The workday, truncated as it was, would be followed, soon enough, by yet another. The man fumbled with his keys as he stood outside his flat in the dim yellow light of the hall. Fatigue hampered the man’s fingers and threading the key into the lock required three attempts before the man met with success. Home smelled of two parts lemon drop, one part cinnamon, and a dash of pine scented floor cleaner. Breathing in the chilled air of the empty flat, the man dropped his keys on the marble-topped table in the foyer. The only other item on the table, a porcelain doll, lay face up with its eyes closed. He righted the doll to sitting and as he moved it the eyes clicked open. The man smiled.
It’s been this way since 9/11. Too close to D.C., I guess; and, now, just as business is picking up again, the Beltway Sniper strikes. So, it’s mostly just the diehard Harlequin romance readers who come in these days. And the mallrats—when they run out of change for the arcade next door.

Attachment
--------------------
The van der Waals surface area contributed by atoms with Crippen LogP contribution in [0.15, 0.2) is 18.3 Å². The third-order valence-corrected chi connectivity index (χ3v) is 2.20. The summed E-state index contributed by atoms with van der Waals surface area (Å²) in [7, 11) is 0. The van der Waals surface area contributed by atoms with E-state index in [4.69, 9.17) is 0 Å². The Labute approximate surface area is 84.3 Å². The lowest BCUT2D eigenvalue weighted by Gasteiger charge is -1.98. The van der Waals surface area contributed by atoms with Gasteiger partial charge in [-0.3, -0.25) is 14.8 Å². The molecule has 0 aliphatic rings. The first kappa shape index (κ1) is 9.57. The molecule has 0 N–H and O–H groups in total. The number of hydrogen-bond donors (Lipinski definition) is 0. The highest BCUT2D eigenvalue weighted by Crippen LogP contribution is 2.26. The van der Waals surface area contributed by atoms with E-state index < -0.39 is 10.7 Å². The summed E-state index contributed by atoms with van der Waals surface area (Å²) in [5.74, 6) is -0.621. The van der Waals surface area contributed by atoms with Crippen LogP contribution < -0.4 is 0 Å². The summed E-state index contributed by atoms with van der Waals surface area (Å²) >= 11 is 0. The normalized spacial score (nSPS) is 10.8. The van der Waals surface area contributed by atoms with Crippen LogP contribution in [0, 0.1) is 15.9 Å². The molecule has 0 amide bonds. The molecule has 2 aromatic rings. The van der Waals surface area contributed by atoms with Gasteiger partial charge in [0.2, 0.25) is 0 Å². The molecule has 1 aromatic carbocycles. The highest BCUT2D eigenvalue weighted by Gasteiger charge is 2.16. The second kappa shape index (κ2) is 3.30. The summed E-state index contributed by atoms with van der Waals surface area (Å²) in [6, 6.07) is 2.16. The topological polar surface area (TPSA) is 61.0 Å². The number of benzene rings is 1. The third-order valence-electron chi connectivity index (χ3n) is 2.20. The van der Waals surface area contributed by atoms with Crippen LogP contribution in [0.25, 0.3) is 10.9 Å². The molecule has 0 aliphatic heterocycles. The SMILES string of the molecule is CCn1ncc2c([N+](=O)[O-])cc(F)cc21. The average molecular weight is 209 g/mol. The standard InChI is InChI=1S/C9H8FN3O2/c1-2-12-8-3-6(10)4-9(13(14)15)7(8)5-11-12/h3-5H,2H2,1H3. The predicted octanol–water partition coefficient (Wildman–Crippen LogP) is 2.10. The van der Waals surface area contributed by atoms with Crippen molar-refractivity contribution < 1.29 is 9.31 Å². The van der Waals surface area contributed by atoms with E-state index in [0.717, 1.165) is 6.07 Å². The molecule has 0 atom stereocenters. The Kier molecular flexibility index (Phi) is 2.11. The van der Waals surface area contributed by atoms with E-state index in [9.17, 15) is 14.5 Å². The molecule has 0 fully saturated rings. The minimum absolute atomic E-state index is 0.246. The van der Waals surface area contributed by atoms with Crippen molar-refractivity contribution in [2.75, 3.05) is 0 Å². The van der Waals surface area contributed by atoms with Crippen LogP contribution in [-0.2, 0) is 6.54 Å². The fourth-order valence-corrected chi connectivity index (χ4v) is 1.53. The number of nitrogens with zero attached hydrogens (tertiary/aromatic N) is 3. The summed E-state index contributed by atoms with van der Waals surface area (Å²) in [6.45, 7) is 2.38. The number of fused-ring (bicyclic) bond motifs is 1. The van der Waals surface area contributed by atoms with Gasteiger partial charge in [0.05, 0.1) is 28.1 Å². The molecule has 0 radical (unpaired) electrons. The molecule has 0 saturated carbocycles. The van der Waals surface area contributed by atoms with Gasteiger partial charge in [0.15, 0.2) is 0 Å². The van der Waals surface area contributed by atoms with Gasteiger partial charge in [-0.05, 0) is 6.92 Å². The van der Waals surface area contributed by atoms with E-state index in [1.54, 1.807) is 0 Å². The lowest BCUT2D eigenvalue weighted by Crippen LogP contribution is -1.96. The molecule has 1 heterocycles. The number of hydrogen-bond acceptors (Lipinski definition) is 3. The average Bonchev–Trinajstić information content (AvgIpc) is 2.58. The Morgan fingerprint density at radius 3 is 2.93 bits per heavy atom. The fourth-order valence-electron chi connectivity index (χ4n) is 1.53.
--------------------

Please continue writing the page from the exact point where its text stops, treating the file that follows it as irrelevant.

This is it, then, the festivities, the high color, the bewildered spark of crowds. It's not what I've expected, but it'll do. I'm lucky to be here, I was invited, I didn't have to beg. That's one thing I'll never do, I'll never beg.
The black hash was a lot stronger than the blonde stuff I was used to. One little chunk in my pipe and I was flat on my back in the woods by Van Allen's field, pine needles prickling through my t-shirt.